Numerical simulation of a train traveling in a tunnel

Proverbio, Alessandro
Numerical simulation of a train traveling in a tunnel
Monday 3rd May 2010
Formaggia, L.
Advisor II:
Peirò, J.
Download link:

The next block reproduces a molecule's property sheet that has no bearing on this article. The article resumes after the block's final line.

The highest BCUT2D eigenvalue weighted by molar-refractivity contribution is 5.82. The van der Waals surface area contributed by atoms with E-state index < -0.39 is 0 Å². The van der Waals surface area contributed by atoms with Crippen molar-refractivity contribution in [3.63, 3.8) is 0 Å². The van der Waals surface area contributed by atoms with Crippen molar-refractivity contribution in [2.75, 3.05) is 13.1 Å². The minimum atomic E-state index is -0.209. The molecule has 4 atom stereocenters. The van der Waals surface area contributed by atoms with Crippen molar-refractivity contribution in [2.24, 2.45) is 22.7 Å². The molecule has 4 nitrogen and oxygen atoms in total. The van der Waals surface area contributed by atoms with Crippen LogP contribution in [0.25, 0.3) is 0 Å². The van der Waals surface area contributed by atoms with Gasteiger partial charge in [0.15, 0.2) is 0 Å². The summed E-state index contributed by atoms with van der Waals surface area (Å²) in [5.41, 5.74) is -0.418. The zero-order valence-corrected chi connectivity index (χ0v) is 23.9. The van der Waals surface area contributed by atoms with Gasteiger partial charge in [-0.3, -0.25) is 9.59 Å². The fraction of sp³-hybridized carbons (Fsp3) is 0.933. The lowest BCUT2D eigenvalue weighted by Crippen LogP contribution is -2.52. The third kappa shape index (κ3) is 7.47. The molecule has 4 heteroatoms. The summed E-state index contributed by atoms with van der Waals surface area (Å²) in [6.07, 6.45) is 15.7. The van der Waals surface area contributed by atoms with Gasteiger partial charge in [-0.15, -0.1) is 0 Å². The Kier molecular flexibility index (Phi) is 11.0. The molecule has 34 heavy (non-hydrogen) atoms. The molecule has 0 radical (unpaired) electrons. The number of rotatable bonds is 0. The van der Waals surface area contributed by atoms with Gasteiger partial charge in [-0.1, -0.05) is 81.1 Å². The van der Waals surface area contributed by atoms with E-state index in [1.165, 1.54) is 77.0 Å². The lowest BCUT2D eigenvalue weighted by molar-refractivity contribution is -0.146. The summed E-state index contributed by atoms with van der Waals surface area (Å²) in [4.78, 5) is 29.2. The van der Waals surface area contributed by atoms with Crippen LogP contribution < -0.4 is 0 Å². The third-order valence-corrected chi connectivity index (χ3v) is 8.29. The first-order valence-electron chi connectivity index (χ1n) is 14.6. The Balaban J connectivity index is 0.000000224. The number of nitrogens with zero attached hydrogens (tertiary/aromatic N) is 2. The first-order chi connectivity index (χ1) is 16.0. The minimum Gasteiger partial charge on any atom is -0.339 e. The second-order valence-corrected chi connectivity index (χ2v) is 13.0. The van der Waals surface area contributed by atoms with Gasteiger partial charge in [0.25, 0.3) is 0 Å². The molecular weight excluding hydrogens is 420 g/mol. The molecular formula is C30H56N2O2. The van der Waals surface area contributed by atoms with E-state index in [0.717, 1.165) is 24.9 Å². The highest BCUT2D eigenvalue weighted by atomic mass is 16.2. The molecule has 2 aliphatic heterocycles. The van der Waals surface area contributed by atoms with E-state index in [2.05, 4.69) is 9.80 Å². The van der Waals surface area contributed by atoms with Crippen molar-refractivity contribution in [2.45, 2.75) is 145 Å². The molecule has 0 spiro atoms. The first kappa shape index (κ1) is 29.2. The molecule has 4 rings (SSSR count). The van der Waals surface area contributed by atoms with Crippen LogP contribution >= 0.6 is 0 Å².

Over the past 40 years trains have gradually gained importance. Nowdays they play a di erent role than in the past because they have passed from being a slow transportation to represent an alternative at the airplane. The fact that their speed has tripled introduces aerodynamic problems and they require to study the shape both in order to have higher performances than to have more comfortable trains. This work aims to analyze the problem of a train traveling in a tunnel. This is a very interesting scenary because of the critical stresses that structures have to deal. Understanding the aerodynamic phenomena allows to better design the structures and to increase passengers comfort. When a train enters in a tunnel, pressure waves propagate form its nose all along the tunnel and they are re ected by the exit portal. Also the tail generates waves that are re ected. All these phenomena and their interactions require to be studied with a numerical method. The physical phenomenon is 3D, turbulent, unsteady and viscous but it has been possible to reduce the model to a monodimensional hyperbolic system of non linear di erential equations written in a conservative form. In the present work we have used a discontinuous Galerkin (DG) approach, as explained in chapter 2. This method does not introduce numerical viscosity in the spatial discretization and this is very useful property in a wave propagation problem. The only numerical viscosity is due to the Runge{Kutta or Strong Stability Preserving Runge{Kutta methods adopted for the time stepping. The method presents unexpected oscillations both in time than in space over the tunnel length. They are very strong and require high polynomial orders of the DG basis or large numbers of mesh elements in order to be reduced. This necessity dramatically increases computational costs. Two type of errors could generate the oscillations: a numerical quadrature error or an error due to the projection of the functions on the polynomial basis. In chapter 3 has been presented a deep analysis of the oscillations that appears to be connected to the movement of the train along the mesh elements. In chapter 4 we have described the implementation of an implicit method. It does not have any stability constrain and gives us the possibility to x an arbitrary timestep. This fact shows that a timestep that moves the train of one element per time keeps the error constant. Because of the results in chapter 3, in chapter 5 we have adopted a new formulation, able to do not project the area and its derivative on the polynomial basis and consequently avoiding their projection error. The function representing the area reproduces the e ect of the train movement in our problem. This fact allows us to study the only integration error as done in section 5.1.2. Next, in section 5.2, we have erased the integration error. In the end, in section 5.2, we have gone back to the original formulation